Proof That Dog is Man's Best Friend

New Pet Owners  •   Pam Karkow  •   Jun 07, 2019

According to Dr. James Serpell, the bond between humans and their four-legged besties can be traced back to the time of the cavemen.  Even back then, nomads and hunters sought out dogs and wolves as companions, and were drawn to the ones who were most sociable.  Today, the connection between human owner and pet dog runs deep.  Ask anyone who’s had to part ways with their furry companion, either due to old age or other circumstances.  The pain is like that of losing a child.

So, in honor of National Best Friends Day, celebrated June 8, let’s uncover some proof that dogs can live up to the title of “Man’s Best Friend.”

 

They’re our helpers. 

Working dogs can help with tasks such as herding and hunting, but we can’t overlook the job a pet dog does in the home.  Need notification there’s someone at the door?  Your dog’s got you covered.  Need motivation to get out and walk?  Your pooch won’t let you get lazy.  Feeling lonely when your spouse is traveling for work?  Your furry friend is all too happy to cuddle up and keep you company.  And those pesky crumbs that seem to always take up residence under the highchair?  They don’t stand a chance when man’s best friend is around.  Best vacuum cleaner ever.

They play an integral part in our family. 

Many studies have shown that there is a real emotional connection that occurs when people stare into the eyes of their dog.  Victoria Schade, certified dog trainer, speaker, and author, says dogs can actually read our facial expressions.  Don’t believe her?  Try this: Look at your dog and smile.  9 times out of 10, you’re going to get a tail wag in response.    Dr. Carlo Siracusa, a clinical assistant professor of behavior medicine at the University of Pennsylvania School of Veterinary Medicine, explains that relationships between humans and dogs are not too different than relationships between humans and other humans. “If I’m friends with someone and I know when [that person] is really, really, really upset, I tend to be very cautious. It’s exactly the same thing for dogs.”  In other words, if you want your dog to listen to you, put on a happy face.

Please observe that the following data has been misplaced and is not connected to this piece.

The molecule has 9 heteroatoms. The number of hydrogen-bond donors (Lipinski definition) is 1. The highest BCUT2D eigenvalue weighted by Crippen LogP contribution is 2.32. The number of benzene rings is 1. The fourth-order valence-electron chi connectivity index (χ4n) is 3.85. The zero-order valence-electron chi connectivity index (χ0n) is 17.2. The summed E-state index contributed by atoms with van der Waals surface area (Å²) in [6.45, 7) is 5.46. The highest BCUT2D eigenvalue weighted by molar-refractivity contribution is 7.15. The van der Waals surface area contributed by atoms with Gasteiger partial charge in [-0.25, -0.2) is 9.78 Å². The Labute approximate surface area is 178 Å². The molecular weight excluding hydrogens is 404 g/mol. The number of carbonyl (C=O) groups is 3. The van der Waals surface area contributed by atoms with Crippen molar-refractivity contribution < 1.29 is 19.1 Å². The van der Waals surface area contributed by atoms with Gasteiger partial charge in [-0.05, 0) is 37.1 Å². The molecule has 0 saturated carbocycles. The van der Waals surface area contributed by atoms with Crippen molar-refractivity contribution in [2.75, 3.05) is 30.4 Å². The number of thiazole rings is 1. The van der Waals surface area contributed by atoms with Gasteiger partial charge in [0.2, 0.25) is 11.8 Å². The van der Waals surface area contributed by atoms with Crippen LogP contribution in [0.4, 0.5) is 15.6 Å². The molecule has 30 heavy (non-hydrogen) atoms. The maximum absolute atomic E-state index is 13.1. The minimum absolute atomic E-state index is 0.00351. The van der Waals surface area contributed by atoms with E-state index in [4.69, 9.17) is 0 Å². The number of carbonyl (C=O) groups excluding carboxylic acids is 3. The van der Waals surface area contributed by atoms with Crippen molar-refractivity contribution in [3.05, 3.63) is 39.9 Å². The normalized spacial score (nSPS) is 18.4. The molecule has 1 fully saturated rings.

They’re the best encouragers. 

Recently, my husband wasn’t feeling well and I caught our golden helping herself onto the couch next to him to rest her head in his lap.  When I reprimanded her, my husband said, “It’s ok, she’s taking care of me.”  Aren’t they the best nurses?  A 2015 study published in the journal, Science, revealed that oxytocin (the love hormone) levels rose in humans and dogs after they looked into each other’s eyes during a 30 minute period.  Another study showed that dogs recognize their owner’s facial expressions and make decisions based on those expressions.  Dogs don’t just recognize our happy faces, they can sense when we feel sad, anxious, and even unwell.  And they’re more than happy to cheer us up.

 

Just remember, this friendship goes both ways, and you get out of a relationship what you put into it.  Take the time to consider how your dog is feeling, and to give him some of that love and affection you crave from him.  Happy National Best Friends Day!

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Pam Karkow

About the Author
Pam Karkow

Hi, I'm Pam. List maker, note taker, and avid reader. I'm married to my college sweetheart and we have three amazing kids, all of them boys. We also have one furry child, a golden retriever rescue dog. I have been blogging for PetPartners since 2015, and I love researching and writing tips about how to be a better pet parent. I spend most of my time sharing my adventures at lavenderandlaugh.com, where I share the ways I am learning to be a better wife and mom--to my two and four-legged children.